a reader

an eudæmonistreading



Dante. La Vita Nuova. trans. Barbara Reynolds. Harmondsworth: Penguin, 1989 (1290). [83]
An odd little book – sits more comfortably with Augustine’s (and Rousseau’s) Confessions than the Divine Comedy. I kept wanting to be irritated by it, but every time I looked more closely, it charmed me instead.
Fanny Howe. The Winter Sun: Notes on a Vocation. Minneapolis, MN: Graywolf, 2009. [82]
A sideways look at the meaning of vocation, religious, poetic, personal. Shades of May Sarton.
Nina Berberova. Aleksandr Blok: A Life. trans. Robyn Marsack. New York: George Braziller, 1996 (1991). [81]*
An odd book, impressionistic, but at times too caught up in the larger story of the times to see Blok as a person rather than a symbol. This might, I suppose, be fitting.
James Joyce. Ulysses. Oxford: OUP Classics, 2011 (1922). [80]
I read most of this last year, but only finally got through chapter 17, which was, of course, the best.
Naja Marie Aidt. When Death Takes Something from You Give It Back: Carl’s Book. trans. Denise Newman. Minneapolis, MN: Coffee House Press, 2019 (2017). [79]*
‘We being to understand, and what we understand is ghastly.’ (p. 80)
Deborah Harkness. Time’s Convert. New York: Penguin, 2018. [78.d]*
Narrative tension really is essential: there needs to be pressure, tension – something has be at stake. This book did not have that.
Vladislav Khodasevich. Necropolis. trans. Sarah Vitali. New York: Columbia University Press, 2019 (1926–1938). [77]
‘It wasn’t that his dancing was bad; it was that he was terrifying when he did it’ (on Bely dancing, p. 71). See post.


Felicity Young. Dr Dody McCleland Mysteries. 5 vols. New York: HarperCollins, 2007–2016. [76.d]*
Annemarie Schwarzenbach. All the Roads Are Open: The Afghan Journey. trans. Isabel Fargo Cole. Calcutta: Seagull Books, 2011 (1942, 2008). [75]
A book to brood over. See post.
Harriet H. Guest. Unbounded Sentiment: Sentiment and Politics in the Age of the French Revolution. Oxford: OUP, 2014. [74]*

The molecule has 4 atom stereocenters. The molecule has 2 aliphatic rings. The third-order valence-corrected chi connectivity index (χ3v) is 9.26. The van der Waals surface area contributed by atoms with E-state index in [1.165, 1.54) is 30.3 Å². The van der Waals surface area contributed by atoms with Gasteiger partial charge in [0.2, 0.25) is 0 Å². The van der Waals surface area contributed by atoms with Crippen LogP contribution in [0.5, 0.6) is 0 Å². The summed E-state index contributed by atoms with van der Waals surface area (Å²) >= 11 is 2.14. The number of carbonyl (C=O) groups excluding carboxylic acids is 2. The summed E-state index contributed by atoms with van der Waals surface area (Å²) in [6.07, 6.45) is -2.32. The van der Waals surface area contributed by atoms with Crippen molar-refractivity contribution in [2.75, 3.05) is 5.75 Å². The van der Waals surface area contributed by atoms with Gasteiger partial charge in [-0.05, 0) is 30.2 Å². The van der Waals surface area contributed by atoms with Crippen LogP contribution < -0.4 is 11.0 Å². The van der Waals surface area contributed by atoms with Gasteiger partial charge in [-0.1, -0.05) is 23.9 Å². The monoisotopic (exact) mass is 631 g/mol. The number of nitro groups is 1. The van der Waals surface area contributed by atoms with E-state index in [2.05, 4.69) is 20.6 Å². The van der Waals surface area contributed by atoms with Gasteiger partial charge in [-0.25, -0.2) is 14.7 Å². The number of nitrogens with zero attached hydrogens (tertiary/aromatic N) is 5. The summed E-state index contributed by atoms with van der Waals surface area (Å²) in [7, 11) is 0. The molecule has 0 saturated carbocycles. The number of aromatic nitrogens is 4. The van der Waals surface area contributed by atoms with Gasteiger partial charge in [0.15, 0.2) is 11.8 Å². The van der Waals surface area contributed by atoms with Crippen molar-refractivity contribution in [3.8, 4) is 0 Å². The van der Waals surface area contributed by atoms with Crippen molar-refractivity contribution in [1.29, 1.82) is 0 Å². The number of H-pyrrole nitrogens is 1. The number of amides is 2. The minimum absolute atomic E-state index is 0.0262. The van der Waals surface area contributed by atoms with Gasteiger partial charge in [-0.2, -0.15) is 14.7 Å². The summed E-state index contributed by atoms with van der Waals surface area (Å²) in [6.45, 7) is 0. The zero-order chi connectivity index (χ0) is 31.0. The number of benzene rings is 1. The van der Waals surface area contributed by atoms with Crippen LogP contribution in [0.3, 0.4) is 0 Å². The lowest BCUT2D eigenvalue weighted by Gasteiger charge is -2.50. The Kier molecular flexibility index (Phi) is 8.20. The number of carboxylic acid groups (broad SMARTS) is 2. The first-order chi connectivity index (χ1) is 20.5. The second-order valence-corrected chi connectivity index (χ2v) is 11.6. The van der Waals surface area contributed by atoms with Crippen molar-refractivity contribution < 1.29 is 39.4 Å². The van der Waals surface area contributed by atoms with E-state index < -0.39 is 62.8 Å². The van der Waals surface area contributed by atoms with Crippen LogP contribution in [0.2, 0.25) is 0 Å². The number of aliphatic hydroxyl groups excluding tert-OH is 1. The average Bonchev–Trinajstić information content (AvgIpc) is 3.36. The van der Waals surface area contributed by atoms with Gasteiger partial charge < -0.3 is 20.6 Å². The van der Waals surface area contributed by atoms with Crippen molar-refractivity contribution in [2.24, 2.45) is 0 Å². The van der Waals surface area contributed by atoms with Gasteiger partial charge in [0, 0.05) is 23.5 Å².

Got this out on interlibrary loan and actually managed to read it before it was due.
J. Kathleen Cheney. Novels of the Golden City. 3 vols. New York: Penguin, 2013–2015. [73.d]*
In some ways satisfying for the ways in which it includes mythical creatures (fitting them as another element in race/gender/class), as political thrillers these left something to be desired – the question of motivation.
Jaime Lee Moyer. Delia Martin. 3 vols. New York: Tor, 2013–2015. [72.d]*
The infrastructure of the occult in fiction is peculiar – here, the autodidact and apprenticeship model of spiritualists, though why that seeing ghosts needs to expand to include exorcising demons and reading tarot cards is rather beyond me. Mission creep.
Rebecca Lee. Bobcat & Other Stories. Chapel Hill, NC: Algonquin Books, 2013. [71.d]*
In a familiar vein.
Kate Bowler. Everything Happens for a Reason. New York: Random House, 2018. [70.d]*
Cf. The Undying.
D.E. Stevenson. The Young Clementina. Naperville, IL: Sourcebooks, 2013 (1938). [69]*
Interesting method for justifying the narrative and presenting information hidden from the narrator.
Ambrose Parry. Raven, Fisher, and Simpson Mysteries. 2 vols. Edinburgh: Canongate, 2018–2019. [68.d]*
Odd (narratively) in the way the characters relate to each other, but in many ways more human.
Kaite Welsh. Sarah Gilchrist Mysteries. 2 vols. New York: Pegasus, 2017–2019. [67.d]*
Another diversion.


David Foster Wallace. This Is Water. NewYork: Little, Brown & Co, 2009 (2005). [66.d]*
Mentioned in the Critchley Suicide book and immediately available on the library ereading app.
Simon Critchley. Memory Theater. New York: Other Press, 2014. [65.d]*
Diverting, though the odd details occasionally jarred.
Simon Critchley. Notes on Suicide. London: Fitzcarraldo, 2015. [64]
It is a brave essayist who includes one of Hume’s essays as an ‘afterword’.
Ashley Weaver. Amory Ames Mysteries. 6 vols. New York: Minotaur, 2014–2019. [63]*
Mireille Gansel. Translation as Transhumance. trans. Ros Schwartz. New York: Feminist Press, 2014. [62]
For some reason it reminded me of Hilbig, but I suppose that could have been the size of the book.
Allison Montclair. The Right Sort of Man. New York: Minotaur, 2019. [61]*
Kate Ross. Julian Kestrel Mysteries. 4 vols. London: Penguin, 1993–1997. [60.d]*